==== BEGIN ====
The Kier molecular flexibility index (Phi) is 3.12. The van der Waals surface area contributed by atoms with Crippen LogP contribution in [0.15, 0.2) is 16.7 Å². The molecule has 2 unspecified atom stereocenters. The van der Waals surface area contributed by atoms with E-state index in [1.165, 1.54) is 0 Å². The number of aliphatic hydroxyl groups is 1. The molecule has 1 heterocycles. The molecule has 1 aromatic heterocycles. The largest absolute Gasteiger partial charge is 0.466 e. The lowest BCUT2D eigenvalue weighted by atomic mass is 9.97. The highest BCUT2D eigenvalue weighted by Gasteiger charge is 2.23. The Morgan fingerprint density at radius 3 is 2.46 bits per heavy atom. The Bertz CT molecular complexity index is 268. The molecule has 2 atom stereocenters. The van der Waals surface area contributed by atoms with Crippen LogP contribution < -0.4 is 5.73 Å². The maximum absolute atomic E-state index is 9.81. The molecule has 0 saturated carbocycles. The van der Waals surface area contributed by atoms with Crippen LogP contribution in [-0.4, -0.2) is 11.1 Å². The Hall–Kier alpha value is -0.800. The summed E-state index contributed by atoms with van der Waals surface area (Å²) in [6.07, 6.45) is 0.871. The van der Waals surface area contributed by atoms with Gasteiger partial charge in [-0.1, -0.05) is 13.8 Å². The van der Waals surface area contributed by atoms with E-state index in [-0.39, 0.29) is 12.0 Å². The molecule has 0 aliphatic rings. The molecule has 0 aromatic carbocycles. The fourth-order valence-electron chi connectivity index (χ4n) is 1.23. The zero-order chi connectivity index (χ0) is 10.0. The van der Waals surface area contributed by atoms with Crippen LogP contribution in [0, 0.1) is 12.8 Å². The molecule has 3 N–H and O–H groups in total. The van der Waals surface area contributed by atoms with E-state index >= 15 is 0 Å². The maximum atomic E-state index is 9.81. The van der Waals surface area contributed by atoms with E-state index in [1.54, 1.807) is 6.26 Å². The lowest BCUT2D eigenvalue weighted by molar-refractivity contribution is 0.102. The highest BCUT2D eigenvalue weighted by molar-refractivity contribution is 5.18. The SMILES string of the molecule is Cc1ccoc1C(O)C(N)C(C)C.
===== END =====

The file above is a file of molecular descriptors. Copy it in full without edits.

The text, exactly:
The Kier molecular flexibility index (Phi) is 3.12. The van der Waals surface area contributed by atoms with Crippen LogP contribution in [0.15, 0.2) is 16.7 Å². The molecule has 2 unspecified atom stereocenters. The van der Waals surface area contributed by atoms with E-state index in [1.165, 1.54) is 0 Å². The number of aliphatic hydroxyl groups is 1. The molecule has 1 heterocycles. The molecule has 1 aromatic heterocycles. The largest absolute Gasteiger partial charge is 0.466 e. The lowest BCUT2D eigenvalue weighted by atomic mass is 9.97. The highest BCUT2D eigenvalue weighted by Gasteiger charge is 2.23. The Morgan fingerprint density at radius 3 is 2.46 bits per heavy atom. The Bertz CT molecular complexity index is 268. The molecule has 2 atom stereocenters. The van der Waals surface area contributed by atoms with Crippen LogP contribution < -0.4 is 5.73 Å². The maximum absolute atomic E-state index is 9.81. The molecule has 0 saturated carbocycles. The van der Waals surface area contributed by atoms with Crippen LogP contribution in [-0.4, -0.2) is 11.1 Å². The Hall–Kier alpha value is -0.800. The summed E-state index contributed by atoms with van der Waals surface area (Å²) in [6.07, 6.45) is 0.871. The van der Waals surface area contributed by atoms with Gasteiger partial charge in [-0.1, -0.05) is 13.8 Å². The van der Waals surface area contributed by atoms with E-state index in [-0.39, 0.29) is 12.0 Å². The molecule has 0 aliphatic rings. The molecule has 0 aromatic carbocycles. The fourth-order valence-electron chi connectivity index (χ4n) is 1.23. The zero-order chi connectivity index (χ0) is 10.0. The van der Waals surface area contributed by atoms with Crippen LogP contribution in [0, 0.1) is 12.8 Å². The molecule has 3 N–H and O–H groups in total. The van der Waals surface area contributed by atoms with E-state index >= 15 is 0 Å². The maximum atomic E-state index is 9.81. The van der Waals surface area contributed by atoms with E-state index in [1.54, 1.807) is 6.26 Å². The lowest BCUT2D eigenvalue weighted by molar-refractivity contribution is 0.102. The highest BCUT2D eigenvalue weighted by molar-refractivity contribution is 5.18. The SMILES string of the molecule is Cc1ccoc1C(O)C(N)C(C)C.